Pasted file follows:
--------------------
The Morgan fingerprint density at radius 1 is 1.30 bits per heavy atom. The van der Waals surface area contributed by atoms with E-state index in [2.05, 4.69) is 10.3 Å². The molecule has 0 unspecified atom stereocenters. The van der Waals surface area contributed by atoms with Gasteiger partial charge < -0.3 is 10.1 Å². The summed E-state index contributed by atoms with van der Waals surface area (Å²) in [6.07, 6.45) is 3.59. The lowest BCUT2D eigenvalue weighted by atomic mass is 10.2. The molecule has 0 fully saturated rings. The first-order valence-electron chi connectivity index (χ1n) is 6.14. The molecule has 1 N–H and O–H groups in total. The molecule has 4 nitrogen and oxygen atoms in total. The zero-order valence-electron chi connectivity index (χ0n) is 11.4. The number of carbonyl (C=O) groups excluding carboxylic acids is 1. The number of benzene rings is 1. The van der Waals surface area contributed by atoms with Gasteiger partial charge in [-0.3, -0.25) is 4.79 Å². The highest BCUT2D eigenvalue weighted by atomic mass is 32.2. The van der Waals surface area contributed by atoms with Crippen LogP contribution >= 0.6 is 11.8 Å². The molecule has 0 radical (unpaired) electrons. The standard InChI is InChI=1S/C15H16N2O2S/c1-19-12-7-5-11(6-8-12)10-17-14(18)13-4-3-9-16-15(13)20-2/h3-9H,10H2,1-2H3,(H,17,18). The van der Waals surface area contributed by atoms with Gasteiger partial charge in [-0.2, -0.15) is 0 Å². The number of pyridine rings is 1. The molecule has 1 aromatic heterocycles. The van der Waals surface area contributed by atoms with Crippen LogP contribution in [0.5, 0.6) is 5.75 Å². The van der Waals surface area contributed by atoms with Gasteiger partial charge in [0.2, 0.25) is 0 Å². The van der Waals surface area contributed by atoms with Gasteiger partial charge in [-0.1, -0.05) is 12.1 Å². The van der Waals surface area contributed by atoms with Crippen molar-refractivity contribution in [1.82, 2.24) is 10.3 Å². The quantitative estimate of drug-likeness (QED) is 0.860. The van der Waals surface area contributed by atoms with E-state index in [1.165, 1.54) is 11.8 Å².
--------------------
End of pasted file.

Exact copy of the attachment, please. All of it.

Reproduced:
The Morgan fingerprint density at radius 1 is 1.30 bits per heavy atom. The van der Waals surface area contributed by atoms with E-state index in [2.05, 4.69) is 10.3 Å². The molecule has 0 unspecified atom stereocenters. The van der Waals surface area contributed by atoms with Gasteiger partial charge < -0.3 is 10.1 Å². The summed E-state index contributed by atoms with van der Waals surface area (Å²) in [6.07, 6.45) is 3.59. The lowest BCUT2D eigenvalue weighted by atomic mass is 10.2. The molecule has 0 fully saturated rings. The first-order valence-electron chi connectivity index (χ1n) is 6.14. The molecule has 1 N–H and O–H groups in total. The molecule has 4 nitrogen and oxygen atoms in total. The zero-order valence-electron chi connectivity index (χ0n) is 11.4. The number of carbonyl (C=O) groups excluding carboxylic acids is 1. The number of benzene rings is 1. The van der Waals surface area contributed by atoms with Gasteiger partial charge in [-0.3, -0.25) is 4.79 Å². The highest BCUT2D eigenvalue weighted by atomic mass is 32.2. The van der Waals surface area contributed by atoms with Crippen LogP contribution >= 0.6 is 11.8 Å². The molecule has 0 radical (unpaired) electrons. The standard InChI is InChI=1S/C15H16N2O2S/c1-19-12-7-5-11(6-8-12)10-17-14(18)13-4-3-9-16-15(13)20-2/h3-9H,10H2,1-2H3,(H,17,18). The van der Waals surface area contributed by atoms with Gasteiger partial charge in [-0.2, -0.15) is 0 Å². The number of pyridine rings is 1. The molecule has 1 aromatic heterocycles. The van der Waals surface area contributed by atoms with Crippen LogP contribution in [0.5, 0.6) is 5.75 Å². The van der Waals surface area contributed by atoms with Gasteiger partial charge in [0.2, 0.25) is 0 Å². The van der Waals surface area contributed by atoms with Gasteiger partial charge in [-0.1, -0.05) is 12.1 Å². The van der Waals surface area contributed by atoms with Crippen molar-refractivity contribution in [1.82, 2.24) is 10.3 Å². The quantitative estimate of drug-likeness (QED) is 0.860. The van der Waals surface area contributed by atoms with E-state index in [1.165, 1.54) is 11.8 Å².